Industrial automation is changing the way factories operate. Industrial automation computers are increasingly being used to control processes, factory machinery, and factory robots. Automating a process reduces the cost associated with producing good, as well as results in a better product being manufactured. That said, when choosing an automation PC, there are a number of factors that you should consider. We will discuss these factors in more detail below.
#1 - Compatibility & I/O Ports
When choosing an industrial automation computer, the first factor that you should consider is whether the PC you’re selecting is able to connect to the larger system your organization already has in place. This is so because your PC must have the I/O ports required to connect to the machines, sensors, peripherals, and IoT devices that are common in factory settings.
For example, you should consider whether you need USB ports, Serial COM ports, or Ethernet ports. Also, you should consider how many of each type of port your system requires. Premio offers automation computers that can be configured with USB 2.0, USB 3.0, Serial COM ports (RS232, RS422, or RS485), RJ45 GigE Ports, PoE+ ports, HDMI ports, and DP ports. The availability of such I/Os allows the system to connect to a variety of devices in factories. If you find a system that does not have all of the ports that you require, you should keep in mind that Premio offers a number of daughterboards and expansion modules that can be used to add additional USB, Ethernet, and COM ports.
#2 – Consider the Performance
When selecting an industrial automation PC, you should also consider the type of performance you need from your system. The main component that’s responsible for the overall performance of the system is the CPU (central processing unit). When choosing your CPU, you should consider the workloads and tasks that you want your system to perform. Also, you should consider the number of processes that you want to run simultaneously and how demanding they are on your system.
If you want the system to perform simple tasks, using an SoC might be the right solution. However, if you want your system to perform several complex tasks simultaneously, you’re better off configuring your system with a socket CPU. Socket CPUs tend to be significantly more powerful than SoCs because they have more cores and the cores have higher frequencies, which increases the computing capabilities of your system.
Furthermore, if you want your system to perform AI or machine vision workloads, you should consider configuring your system with a GPU. GPUs are great for performing AI (artificial intelligence), DL (deep learning), and MV (machine vision) applications because they are capable of processing vast amounts of data in parallel thanks to the hundreds or thousands of cores that they have. CPUs are powerful, but they are only good at performing sequential calculations.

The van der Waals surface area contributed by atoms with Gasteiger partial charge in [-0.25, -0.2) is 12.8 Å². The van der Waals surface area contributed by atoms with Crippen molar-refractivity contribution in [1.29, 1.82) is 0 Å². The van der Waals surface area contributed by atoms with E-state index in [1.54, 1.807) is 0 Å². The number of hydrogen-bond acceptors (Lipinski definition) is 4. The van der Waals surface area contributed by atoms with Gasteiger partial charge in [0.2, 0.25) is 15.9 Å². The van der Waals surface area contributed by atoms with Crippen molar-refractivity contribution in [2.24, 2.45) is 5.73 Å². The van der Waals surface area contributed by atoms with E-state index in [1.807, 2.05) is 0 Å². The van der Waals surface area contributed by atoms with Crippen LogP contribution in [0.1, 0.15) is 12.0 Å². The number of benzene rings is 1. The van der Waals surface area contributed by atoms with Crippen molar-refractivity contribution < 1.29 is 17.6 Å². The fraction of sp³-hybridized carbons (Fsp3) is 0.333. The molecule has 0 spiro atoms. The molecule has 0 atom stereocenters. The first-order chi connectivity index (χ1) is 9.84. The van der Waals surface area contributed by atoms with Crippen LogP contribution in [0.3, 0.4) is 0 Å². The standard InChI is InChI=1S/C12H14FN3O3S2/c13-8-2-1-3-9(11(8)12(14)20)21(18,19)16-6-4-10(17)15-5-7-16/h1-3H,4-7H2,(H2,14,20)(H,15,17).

By choosing the appropriate components for your system, you will avoid building a system that’s slow and sluggish when running applications. Also, choosing the right parts will prevent you from over-configuring your system with processing power that you will never take full advantage of. If you’re unsure about how much performance you want from your system, you should speak to one of our automation computing professionals, and they will assist you with configuring a system according to your specific requirements.
#3 – Consider the Deployment Environment
Before choosing a system, you should consider the environment in which the system will be deployed. Not all environments are the same; some are clean and temperature controlled, whereas other environments experience shock, vibration, extreme temperatures, and have a lot of dust and debris. There are different types of automation computers, and some are more rugged than others, making the more rugged systems better able at handling deployment in challenging environments.
Although most industrial computers are suitable for deployment in challenging environments, rugged automation computers offer an extra layer of protection to devices deployed in harsh conditions. Rugged automation PCs have a rugged outer enclosure that protects the sensitive internal components of the system.
Furthermore, rugged automation PCs are fanless, meaning they are passively cooled via the use of heatsinks. The removal of fans eliminates the need for vents and opening through which to circulate air throughout the system. This allows system designers to create a closed system that’s better able to handle exposure to dust, dirt, and other small particles.
Moreover, rugged automation computing solutions utilize SSDs. The utilization of SSDs enables systems to handle exposure to frequent shocks and vibrations better. This is so because SSDs use NAND chips to store data, which can better handle exposure to shock and vibration than the spinning metal platters used in HDDs (hard disk drives) to store data.
Also, rugged automation computers have a wide operating temperature range, allowing deployment in extremely hot and cold settings that are not suitable for consumer-grade desktop computers. Industrial automation PCs have a wide temperature range, ranging from -40⁰C to 85⁰C. So, whether you want to deploy a system in the desert or in the freezing cold, rugged computers will survive while operating optimally and reliably.